Electronic surveillance and automated management should not be understood as merely imposing some new, discrete set of harms on workers. Rather, pervasive employee monitoring should be seen as fundamentally altering the employment context in a way that threatens a wide range of employment and labor law protections. From worker safety, compensation, and classification to workplace discrimination and disability policy, policymakers and regulators must ensure that longstanding protections remain effective in the face of new technology.Continue Reading
Ann Sarnak kicks off a symposium on workplace surveillance and collective resistance, Karen Levy looks at the layering of government, employer, and commercial surveillance in the trucking industry, and Sarrah Kassem examines employee monitoring in Amazon’s growing platform ecosystem. Plus, the best of LPE from around the web, including new pieces by. . .
Platforms differ markedly in how they use technology to mediate and oversee the labor process. By comparing Amazon’s e-commerce platform, where workers are gathered in warehouses, with MTurk, it’s distributed digital labor platform, we can see how both the nature of the platform and nature of the work give rise to distinct modes of surveillance, as. . .
In 2017, the United States government required that all long-haul truck drivers install electronic logging devices. While this mandate had only limited success in making the roads safer and reducing trucker fatigue, it provided a foundation for additional surveillance by employers and other profit-seeking companies. This layering of government, employer, and. . .
Employers increasingly track what workers do during their shifts, during breaks, and at home. Over the next few weeks, this symposium will consider how workplace surveillance threatens workers individually and collectively, as well as how legal and non-legal strategies can combat invasive employer monitoring.
The scourge of algorithmic wage discrimination, racial capitalism in the civil courts, and some LPE highlights from around the web, including David Pozen, Tim Barker, and an on-going symposium at Notice & Comment.
The relationship between the criminal legal system and racial subordination has been well-documented. Much less attention has been paid, however, to racial subordination perpetuated by the civil legal system. In a wide range of cases, including eviction, debt collection, and child support, civil courts routinely extract resources from poor, predominately Black. . .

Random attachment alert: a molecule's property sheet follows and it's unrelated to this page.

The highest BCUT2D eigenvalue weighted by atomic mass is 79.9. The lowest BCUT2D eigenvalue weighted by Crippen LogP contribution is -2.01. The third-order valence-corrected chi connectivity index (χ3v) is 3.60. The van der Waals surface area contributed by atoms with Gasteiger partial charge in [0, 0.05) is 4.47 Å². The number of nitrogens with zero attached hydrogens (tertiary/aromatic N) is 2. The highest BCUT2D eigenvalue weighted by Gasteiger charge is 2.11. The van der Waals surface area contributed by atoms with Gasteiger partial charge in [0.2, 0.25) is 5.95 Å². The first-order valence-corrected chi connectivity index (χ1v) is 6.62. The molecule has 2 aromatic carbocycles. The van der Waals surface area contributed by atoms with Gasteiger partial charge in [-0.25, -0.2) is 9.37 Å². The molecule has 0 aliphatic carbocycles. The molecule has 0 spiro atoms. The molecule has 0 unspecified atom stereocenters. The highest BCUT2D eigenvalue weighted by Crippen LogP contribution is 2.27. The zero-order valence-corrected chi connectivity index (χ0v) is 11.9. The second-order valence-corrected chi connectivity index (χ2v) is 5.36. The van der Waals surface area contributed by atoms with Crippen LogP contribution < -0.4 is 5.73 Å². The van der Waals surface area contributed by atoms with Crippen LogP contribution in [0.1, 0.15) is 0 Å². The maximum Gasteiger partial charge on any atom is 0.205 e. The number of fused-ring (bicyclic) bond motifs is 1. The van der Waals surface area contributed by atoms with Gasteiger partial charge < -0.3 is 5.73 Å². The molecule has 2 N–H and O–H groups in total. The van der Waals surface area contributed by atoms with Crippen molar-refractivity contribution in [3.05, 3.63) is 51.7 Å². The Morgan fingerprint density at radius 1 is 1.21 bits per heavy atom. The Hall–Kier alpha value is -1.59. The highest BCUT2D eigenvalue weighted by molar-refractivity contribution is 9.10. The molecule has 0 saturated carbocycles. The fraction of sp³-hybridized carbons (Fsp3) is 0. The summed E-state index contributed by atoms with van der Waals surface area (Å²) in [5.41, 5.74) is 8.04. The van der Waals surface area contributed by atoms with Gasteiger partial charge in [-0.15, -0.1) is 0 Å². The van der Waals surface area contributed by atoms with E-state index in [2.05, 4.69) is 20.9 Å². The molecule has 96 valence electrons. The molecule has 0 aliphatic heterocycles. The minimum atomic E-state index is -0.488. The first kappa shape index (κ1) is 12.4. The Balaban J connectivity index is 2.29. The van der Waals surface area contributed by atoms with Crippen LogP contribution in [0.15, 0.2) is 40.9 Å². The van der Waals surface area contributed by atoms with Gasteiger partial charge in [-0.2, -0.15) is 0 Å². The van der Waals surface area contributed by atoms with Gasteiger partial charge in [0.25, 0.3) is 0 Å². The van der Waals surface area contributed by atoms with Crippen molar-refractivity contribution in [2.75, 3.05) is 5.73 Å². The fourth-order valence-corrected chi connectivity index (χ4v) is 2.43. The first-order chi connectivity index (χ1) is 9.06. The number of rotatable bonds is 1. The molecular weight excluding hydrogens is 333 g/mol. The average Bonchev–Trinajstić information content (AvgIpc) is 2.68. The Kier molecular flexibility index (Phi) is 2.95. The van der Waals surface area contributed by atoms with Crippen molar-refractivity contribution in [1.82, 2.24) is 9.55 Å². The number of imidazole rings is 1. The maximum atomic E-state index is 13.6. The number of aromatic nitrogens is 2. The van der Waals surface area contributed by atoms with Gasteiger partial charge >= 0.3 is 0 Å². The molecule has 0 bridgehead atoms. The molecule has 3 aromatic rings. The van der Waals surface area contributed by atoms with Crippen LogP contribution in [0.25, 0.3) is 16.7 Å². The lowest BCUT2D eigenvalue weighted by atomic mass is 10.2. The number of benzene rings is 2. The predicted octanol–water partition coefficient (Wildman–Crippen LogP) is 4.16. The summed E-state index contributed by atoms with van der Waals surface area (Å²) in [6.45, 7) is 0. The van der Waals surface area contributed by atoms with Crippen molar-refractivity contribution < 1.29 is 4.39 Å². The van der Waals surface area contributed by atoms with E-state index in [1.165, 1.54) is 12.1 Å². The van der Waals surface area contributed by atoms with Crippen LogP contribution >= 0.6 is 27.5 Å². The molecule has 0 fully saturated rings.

Recent technological developments are transforming the basic terms of worker compensation. Rather than receive a salary or predictable hourly wage, workers in the on-demand economy are often paid using opaque and constantly fluctuating formulas, allowing firms to personalize and differentiate wages in order to influence worker behavior. These payment schemes. . .
Barry Maguire on the alienation objection to efficient markets, Evelyn Atkinson on Telegraph Torts, and eight friends of the blog on the FTC’s proposed rule to ban non-compete agreements. Plus, a new citywide LPE group in NYC, a junior scholars workshop in NYC, an LPE reading group in Toronto, two great upcoming events, and Matt Stoller on l’affaire Hovenkamp.. . .
Eight friends of the blog offer their initial reactions to the FTC’s proposed rule to ban non-compete agreements.
As we grapple with the law’s ability to address today’s most powerful corporations, one interesting yet largely forgotten set of cases can help us find our bearing: the “death telegram” cases. These suits involved claims for emotional distress against telegraph corporations for failing to deliver telegrams involving the death or illness of. . .
Through redistribution, or perhaps a scheme cooperative ownership, we can mitigate inequality while still harnessing the power of markets. This is, at least, the promise of market socialism. Yet all markets, even socialist markets, require its participants to act with a certain set of motives if they are to produce efficient outcomes. And it is these motives. . .
The week in review: a pair of posts by Amy Kapczynski about recent attempts to think beyond neoliberalism, Lina Khan defends the FTC’s proposal to ban noncompete agreements, and you have three days to submit a proposal to the emerging scholars LPE workshop. Plus, some great upcoming events!
Setting aside their habit of quoting Augustine, the post-neoliberal right can at times sound surprisingly like fellow travelers in their critique of the market. So how does their vision of life after neoliberalism differ from our own? And what does their arrival on the scene mean for the LPE movement?
Neoliberalism, we are increasingly told, has one foot in the grave. It is worth, then, thinking seriously about what comes next. What paradigms might replace it, or give it one more mutated form? One possibility, gaining attention in mainstream progressive policy circles, is what some call “productivism” or “supply side liberalism.” But. . .
Caroline and James highlight some of their favorite posts from 2022.
- Amna Akbar
- Corinne Blalock
- Angela P. Harris
- Luke Herrine
- Amy Kapczynski
- Sanjukta Paul
- Kate Redburn
- Noah Zatz